As published in Scotsman Guide's Commercial Edition, April 2012.
Commercial mortgage brokers who work with small-business owners are aware of how shopping for capital has become a greater challenge than ever. A borrower’s personal-credit score is a major factor that impacts a lender’s decision on providing a small-business loan — typically a loan of $1 million or less.
In the U.S., lenders use the FICO score to determine the borrower’s creditworthiness and the interest rate they charge. By assessing variables within the credit history, a calculation is made and a number is applied to the account.
The average is 675 with a range that extends to 800. The higher the number, the lower the credit risk — this means better access to credit at a lower interest rate.
Being turned down for funding can be associated with a low personal-credit score — lower than 675 — rather than the health or the potential of the business.
Commercial mortgage brokers must ensure that their clients are aware of the factors that make up their credit scores. In general, the top concern of lenders is the repayment responsibility or the ability to make payments regularly and on time.
Bring the following factors to your client’s attention.
Past-payment behavior is the largest single factor lenders consider, and it accounts for 35 percent of your credit score in the FICO model.
The total of all your outstanding debt accounts for 30 percent of your score, and it is the second most important factor considered by lenders.
The history of credit behavior and consistent repayment is worth 15 percent.
The amount of new credit you carry makes up 10 percent of the FICO score.
The credit mix accounts for the final 10 percent.
Small-business owners also must be aware that applying for credit lines only should be done when absolutely necessary. Lenders may consider multiple credit lines opened over a short period of time as a red flag for greater risk.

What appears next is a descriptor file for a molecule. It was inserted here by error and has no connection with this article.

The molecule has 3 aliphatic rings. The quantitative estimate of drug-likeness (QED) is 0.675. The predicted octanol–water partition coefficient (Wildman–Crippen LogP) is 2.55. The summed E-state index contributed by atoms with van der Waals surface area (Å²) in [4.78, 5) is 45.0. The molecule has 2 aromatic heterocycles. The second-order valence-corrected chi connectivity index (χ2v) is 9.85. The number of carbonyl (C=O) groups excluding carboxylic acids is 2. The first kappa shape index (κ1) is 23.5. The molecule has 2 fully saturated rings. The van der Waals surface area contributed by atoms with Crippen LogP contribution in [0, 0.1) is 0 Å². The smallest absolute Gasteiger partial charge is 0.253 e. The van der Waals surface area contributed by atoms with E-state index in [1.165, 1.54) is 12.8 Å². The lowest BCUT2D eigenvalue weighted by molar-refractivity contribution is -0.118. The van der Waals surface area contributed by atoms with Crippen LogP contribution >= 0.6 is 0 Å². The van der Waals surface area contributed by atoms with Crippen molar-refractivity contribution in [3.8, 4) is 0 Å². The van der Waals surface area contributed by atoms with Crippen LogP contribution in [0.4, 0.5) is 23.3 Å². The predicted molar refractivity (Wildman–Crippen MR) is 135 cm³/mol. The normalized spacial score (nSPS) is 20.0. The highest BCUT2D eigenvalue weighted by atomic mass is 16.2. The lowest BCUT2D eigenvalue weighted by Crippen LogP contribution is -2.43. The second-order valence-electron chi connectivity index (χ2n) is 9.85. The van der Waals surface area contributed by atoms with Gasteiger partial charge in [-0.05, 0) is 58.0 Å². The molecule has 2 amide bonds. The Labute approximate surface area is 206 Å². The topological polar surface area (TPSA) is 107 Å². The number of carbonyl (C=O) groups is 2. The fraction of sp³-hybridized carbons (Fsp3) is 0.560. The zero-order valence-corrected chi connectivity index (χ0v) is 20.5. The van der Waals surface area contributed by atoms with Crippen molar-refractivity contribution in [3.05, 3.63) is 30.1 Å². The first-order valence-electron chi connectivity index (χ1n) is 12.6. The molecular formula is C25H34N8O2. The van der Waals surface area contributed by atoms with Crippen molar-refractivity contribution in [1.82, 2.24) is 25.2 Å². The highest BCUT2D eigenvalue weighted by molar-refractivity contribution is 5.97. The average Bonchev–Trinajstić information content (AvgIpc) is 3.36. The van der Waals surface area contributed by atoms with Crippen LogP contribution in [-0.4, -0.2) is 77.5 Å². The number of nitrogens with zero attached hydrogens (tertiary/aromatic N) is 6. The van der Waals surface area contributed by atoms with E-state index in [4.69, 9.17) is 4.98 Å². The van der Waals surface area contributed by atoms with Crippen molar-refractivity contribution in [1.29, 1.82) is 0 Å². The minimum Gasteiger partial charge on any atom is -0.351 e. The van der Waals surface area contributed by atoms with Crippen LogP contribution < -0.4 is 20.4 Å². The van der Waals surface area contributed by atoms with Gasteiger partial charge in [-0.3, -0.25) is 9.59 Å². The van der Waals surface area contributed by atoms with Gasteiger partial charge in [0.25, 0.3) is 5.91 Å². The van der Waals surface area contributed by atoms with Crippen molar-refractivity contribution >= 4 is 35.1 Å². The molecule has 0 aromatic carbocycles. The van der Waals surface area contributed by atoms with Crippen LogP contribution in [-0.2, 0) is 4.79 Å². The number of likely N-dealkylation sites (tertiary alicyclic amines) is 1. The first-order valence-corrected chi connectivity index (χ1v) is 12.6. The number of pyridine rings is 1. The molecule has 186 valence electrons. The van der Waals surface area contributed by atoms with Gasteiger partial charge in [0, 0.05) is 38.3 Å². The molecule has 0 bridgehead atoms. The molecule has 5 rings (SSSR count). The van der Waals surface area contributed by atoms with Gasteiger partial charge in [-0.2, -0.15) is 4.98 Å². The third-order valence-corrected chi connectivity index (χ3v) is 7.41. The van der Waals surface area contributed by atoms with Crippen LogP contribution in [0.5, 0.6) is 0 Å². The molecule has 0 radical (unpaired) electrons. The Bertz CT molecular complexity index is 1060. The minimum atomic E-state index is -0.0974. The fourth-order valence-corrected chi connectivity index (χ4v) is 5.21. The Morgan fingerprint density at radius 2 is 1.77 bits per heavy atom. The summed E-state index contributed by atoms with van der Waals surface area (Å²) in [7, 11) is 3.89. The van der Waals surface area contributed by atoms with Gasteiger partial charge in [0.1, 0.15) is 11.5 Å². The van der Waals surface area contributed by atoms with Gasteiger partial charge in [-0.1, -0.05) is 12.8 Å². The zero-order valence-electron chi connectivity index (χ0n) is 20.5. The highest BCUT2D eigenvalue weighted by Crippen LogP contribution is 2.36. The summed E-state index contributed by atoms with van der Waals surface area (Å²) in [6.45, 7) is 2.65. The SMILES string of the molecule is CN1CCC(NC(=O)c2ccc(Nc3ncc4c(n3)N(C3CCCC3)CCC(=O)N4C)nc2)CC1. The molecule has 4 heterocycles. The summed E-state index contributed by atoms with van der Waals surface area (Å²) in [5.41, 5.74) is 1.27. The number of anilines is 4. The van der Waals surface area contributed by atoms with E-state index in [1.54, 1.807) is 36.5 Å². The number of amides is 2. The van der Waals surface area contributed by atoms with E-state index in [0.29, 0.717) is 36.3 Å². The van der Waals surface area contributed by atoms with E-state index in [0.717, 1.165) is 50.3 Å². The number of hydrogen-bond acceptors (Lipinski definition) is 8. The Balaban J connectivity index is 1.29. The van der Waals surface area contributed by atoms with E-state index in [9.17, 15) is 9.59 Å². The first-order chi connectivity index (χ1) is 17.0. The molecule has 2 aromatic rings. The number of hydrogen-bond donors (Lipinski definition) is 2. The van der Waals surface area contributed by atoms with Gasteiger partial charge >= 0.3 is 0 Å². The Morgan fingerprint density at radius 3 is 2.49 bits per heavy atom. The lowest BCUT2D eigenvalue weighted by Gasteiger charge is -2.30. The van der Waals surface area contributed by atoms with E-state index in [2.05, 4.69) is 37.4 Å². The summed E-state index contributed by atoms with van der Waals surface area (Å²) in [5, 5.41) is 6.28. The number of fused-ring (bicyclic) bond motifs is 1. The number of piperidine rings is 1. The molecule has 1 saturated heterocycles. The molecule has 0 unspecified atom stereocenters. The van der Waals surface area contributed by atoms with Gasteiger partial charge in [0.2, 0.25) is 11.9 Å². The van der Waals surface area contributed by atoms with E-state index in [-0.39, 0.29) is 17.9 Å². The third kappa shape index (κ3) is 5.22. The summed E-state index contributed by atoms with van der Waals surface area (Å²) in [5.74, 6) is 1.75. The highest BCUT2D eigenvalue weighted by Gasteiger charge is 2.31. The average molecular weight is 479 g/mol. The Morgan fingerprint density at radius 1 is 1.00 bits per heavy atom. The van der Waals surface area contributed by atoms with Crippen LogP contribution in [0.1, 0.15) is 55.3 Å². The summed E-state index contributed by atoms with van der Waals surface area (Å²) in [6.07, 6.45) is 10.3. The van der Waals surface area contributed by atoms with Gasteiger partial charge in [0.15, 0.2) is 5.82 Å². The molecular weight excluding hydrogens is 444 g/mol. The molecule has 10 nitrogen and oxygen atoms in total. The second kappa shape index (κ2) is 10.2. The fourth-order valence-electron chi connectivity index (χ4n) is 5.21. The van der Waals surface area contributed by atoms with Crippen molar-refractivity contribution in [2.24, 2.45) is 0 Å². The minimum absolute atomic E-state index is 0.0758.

Having the right credit mix indicates that the borrower is able to manage debt and has less credit risk. Check that your client’s credit includes a variety of credit — revolving, installment and mortgages from various lenders — that is serviced on time, every time.
It is obvious that demand for small-business loans still exists in good volumes, but the nation’s largest conventional lenders have only contributed a small percentage toward meeting this demand. A commercial mortgage broker must remind small-business clients of the following:
A clean bill of personal-credit health and a high credit score is the way to acquire small-business loans at reasonable interest rates.
Small regional banks and local credit unions may be more receptive to the needs of small-business borrowers — if for no other reason than they are neighbors.
Find resources for lending opportunities provided by nonprofit organizations such as SCORE (score.org).
With these tips in mind, commercial mortgage brokers can help their clients navigate the tough lending environment and inject capital into their ventures.
Elizabeth Karwowski founded Get Credit Healthy Inc., a consumer-advocacy organization, to help individuals improve their credit health. She has FICO and Fair Credit Reporting Act certifications. Get Credit Healthy has been featured on NBC and Fox News and has helped hundreds of people restore their credit. In 2010, Karwowski began volunteering as a counselor with SCORE, a nonprofit resource partner with the U.S. Small Business Administration. Reach Karwowski at (877) 850-3444, ext. 1, or email@example.com.